By David at SoccerHelp and Coach Doug Burgoyne
Below is part of an article published in the Sept/Oct 2013 Issue of the NSCAA Soccer Journal
Below are suggestions for soccer leagues about how to organize and manage a great U4 and U6 soccer program. The suggestions are based on letters we have received from hundreds of experienced coaches. In this case, it is true that "Hindsight is 20/20" and experienced coaches can see in hindsight the best way to train U4 and U6 players. We are writing this article at the urging of U4 and U6 soccer coaches.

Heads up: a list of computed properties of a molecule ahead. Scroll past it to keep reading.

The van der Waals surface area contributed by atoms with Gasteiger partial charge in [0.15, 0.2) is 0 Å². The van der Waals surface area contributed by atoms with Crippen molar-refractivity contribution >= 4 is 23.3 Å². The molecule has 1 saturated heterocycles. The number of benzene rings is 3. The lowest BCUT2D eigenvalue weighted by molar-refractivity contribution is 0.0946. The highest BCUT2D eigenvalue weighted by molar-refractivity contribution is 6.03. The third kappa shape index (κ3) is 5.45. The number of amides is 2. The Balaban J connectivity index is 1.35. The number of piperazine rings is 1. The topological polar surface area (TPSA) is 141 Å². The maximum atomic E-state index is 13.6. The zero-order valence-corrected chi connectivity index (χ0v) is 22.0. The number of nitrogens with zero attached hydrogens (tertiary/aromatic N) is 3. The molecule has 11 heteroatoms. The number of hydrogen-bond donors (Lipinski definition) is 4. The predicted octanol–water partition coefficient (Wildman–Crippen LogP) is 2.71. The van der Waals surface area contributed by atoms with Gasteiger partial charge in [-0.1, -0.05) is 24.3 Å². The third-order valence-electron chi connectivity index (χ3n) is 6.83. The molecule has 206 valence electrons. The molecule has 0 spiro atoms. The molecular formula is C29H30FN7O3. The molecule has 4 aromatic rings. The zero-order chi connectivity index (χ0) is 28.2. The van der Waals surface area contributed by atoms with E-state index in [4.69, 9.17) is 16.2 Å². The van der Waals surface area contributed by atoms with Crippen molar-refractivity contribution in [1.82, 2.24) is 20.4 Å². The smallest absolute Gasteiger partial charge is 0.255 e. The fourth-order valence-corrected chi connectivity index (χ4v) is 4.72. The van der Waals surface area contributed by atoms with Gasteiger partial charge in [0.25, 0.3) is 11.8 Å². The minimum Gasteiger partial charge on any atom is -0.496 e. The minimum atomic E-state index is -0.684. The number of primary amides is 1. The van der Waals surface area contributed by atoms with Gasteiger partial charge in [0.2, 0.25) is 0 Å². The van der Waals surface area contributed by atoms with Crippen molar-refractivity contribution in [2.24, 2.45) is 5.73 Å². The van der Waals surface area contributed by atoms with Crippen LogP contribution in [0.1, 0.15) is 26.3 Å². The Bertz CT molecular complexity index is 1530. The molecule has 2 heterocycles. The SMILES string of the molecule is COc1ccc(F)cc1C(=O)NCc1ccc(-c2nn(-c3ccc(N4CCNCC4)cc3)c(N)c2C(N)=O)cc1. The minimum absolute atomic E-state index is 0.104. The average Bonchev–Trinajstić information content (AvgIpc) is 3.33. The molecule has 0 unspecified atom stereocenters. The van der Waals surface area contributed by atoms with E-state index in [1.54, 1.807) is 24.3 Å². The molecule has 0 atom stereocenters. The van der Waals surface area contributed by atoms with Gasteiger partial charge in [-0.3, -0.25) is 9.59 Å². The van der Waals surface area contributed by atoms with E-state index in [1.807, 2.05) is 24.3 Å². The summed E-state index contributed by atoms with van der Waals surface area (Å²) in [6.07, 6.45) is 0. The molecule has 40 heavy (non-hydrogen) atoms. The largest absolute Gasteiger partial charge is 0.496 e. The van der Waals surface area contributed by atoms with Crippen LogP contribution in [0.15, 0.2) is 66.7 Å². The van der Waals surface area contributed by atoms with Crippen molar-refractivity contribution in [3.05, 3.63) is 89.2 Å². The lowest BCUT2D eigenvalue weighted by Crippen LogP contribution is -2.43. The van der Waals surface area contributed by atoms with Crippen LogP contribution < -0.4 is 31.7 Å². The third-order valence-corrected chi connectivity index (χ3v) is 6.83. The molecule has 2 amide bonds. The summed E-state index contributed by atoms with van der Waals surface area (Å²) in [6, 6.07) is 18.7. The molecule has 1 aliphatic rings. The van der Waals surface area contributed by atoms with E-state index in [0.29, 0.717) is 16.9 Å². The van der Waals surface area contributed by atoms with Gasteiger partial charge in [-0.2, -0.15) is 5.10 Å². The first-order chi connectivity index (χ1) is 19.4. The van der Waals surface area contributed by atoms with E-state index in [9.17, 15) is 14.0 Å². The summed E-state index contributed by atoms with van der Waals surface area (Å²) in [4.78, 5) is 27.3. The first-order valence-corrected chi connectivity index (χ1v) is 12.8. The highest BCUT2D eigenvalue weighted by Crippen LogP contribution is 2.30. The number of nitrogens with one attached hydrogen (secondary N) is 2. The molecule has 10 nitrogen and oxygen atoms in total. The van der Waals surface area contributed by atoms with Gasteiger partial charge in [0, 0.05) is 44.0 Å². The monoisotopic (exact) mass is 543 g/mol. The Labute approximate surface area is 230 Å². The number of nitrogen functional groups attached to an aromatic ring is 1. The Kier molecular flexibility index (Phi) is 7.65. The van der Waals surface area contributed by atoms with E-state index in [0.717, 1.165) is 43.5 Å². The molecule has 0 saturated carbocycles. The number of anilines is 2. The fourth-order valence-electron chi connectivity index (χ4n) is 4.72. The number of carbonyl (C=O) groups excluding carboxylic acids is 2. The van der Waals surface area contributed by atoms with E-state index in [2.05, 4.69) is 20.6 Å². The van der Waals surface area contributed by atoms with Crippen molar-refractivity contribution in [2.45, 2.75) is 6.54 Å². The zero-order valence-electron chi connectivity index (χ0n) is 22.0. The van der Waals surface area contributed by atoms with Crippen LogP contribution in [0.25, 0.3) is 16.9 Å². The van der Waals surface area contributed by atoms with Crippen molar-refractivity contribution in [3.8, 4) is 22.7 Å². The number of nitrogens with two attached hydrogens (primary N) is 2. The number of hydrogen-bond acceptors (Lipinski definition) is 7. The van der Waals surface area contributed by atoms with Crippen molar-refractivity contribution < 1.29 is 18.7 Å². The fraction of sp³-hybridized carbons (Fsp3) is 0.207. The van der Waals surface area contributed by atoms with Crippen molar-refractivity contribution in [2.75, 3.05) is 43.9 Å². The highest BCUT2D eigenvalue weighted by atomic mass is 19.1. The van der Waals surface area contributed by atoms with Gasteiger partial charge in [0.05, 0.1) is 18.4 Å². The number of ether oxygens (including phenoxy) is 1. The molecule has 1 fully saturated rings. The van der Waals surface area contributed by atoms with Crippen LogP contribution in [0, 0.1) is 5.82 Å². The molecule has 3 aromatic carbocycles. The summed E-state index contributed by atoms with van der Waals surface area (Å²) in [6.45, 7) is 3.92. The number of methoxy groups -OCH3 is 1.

Consider the New Ball Method for Soccer Games for U4, U5 and U6. This approach is sweeping the world because it is a better way to play soccer games. In the New Ball Method, whenever a ball goes OUT OF PLAY or a GOAL IS SCORED, a coach or the Referee announces "New Ball" and rolls another ball into play. There are NO KICK OFFS after a Goal, NO THROW-INS or KICK-INS, NO GOAL KICKS, NO CORNER KICKS and NO FREE KICKS. There often is no referee (you can have a Referee who rolls the balls into play OR the coaches can roll the balls into play and stop any rough play). Substitutions are done "on the fly" like hockey. In some of these games, each team scores 15 or more goals, which is great because it means they are getting lots of touches on the ball. Studies have shown that the New Ball approach results in the ball being in play up to 90% of the time versus 50% or 60% of the time using the "old" approach, and that results in more fun, many more touches on the ball and a better work out.